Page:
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Case Reports in Surgery
Volume 2013 (2013), Article ID 193546, 3 pages
Case Report

Idiopathic Omental Infarction, Diagnosed and Managed Laparoscopically: A Case Report

Department of General Surgery, Bahrain Defense Force Hospital, Off Waly Alahed Avenue, P.O. Box 28743, West Riffa, Bahrain

Received 21 April 2013; Accepted 11 June 2013

Academic Editors: J. Griniatsos, F.-M. Haecker, S.-I. Kosugi, Y. Rino, and S. Tatebe

Copyright © 2013 Ahmed AbdulAziz et al. This is an open access article distributed under the Creative Commons Attribution License, which permits unrestricted use, distribution, and reproduction in any medium, provided the original work is properly cited.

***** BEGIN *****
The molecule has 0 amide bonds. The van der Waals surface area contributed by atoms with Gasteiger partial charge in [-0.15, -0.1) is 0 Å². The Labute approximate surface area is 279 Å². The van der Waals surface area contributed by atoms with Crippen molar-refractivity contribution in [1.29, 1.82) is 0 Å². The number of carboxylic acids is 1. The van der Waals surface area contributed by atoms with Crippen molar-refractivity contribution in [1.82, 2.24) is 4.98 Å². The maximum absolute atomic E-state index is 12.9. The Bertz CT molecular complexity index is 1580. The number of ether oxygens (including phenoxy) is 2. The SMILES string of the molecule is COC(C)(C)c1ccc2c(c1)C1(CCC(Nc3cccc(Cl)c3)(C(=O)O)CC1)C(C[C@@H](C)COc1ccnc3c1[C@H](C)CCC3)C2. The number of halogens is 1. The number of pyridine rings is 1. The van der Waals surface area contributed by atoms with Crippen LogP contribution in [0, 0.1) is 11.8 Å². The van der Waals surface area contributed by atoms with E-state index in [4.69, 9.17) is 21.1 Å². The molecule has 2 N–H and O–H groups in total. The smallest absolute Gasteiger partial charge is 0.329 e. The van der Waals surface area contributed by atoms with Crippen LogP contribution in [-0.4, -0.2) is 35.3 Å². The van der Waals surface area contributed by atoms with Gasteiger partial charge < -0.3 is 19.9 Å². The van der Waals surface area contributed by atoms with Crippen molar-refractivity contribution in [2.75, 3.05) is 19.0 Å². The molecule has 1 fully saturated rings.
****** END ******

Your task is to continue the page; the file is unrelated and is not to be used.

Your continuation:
Idiopathic omental infarction is a rare cause of acute abdomen in adults, and the clinical finding can mimic acute appendicitis. Although idiopathic omental infarction is uncommon, the incidence of its detection has become more frequent as a result of advances in radiological technologies. We reported on a 21-year-old man who presented with sudden onset of intermittent right lower quadrant abdominal pain for seven days. The pain became more localized at the right iliac fossa (RIF) at day 2 before admission. A physical examination revealed a fever ( ), severe RIF tenderness, mass-like fullness, and positive rebound tenderness. A CT of the abdomen showed inflammatory changes and increased fat density mass in the right upper quadrant measuring  cm representing focal panniculitis. However, the appendix was visualized normally and the findings were not in favor of acute appendicitis. Diagnosis was carried on laparoscopically. Serosanguinous free fluid was found in all abdominal quadrants. A  cm gangrenous omental mass was noted. The omental mass was excised and an appendectomy was performed. In summary, omental infarction should be considered as a deferential diagnosis for acute right-sided abdominal pain, especially if the clinical finding does not correspond to appendicitis.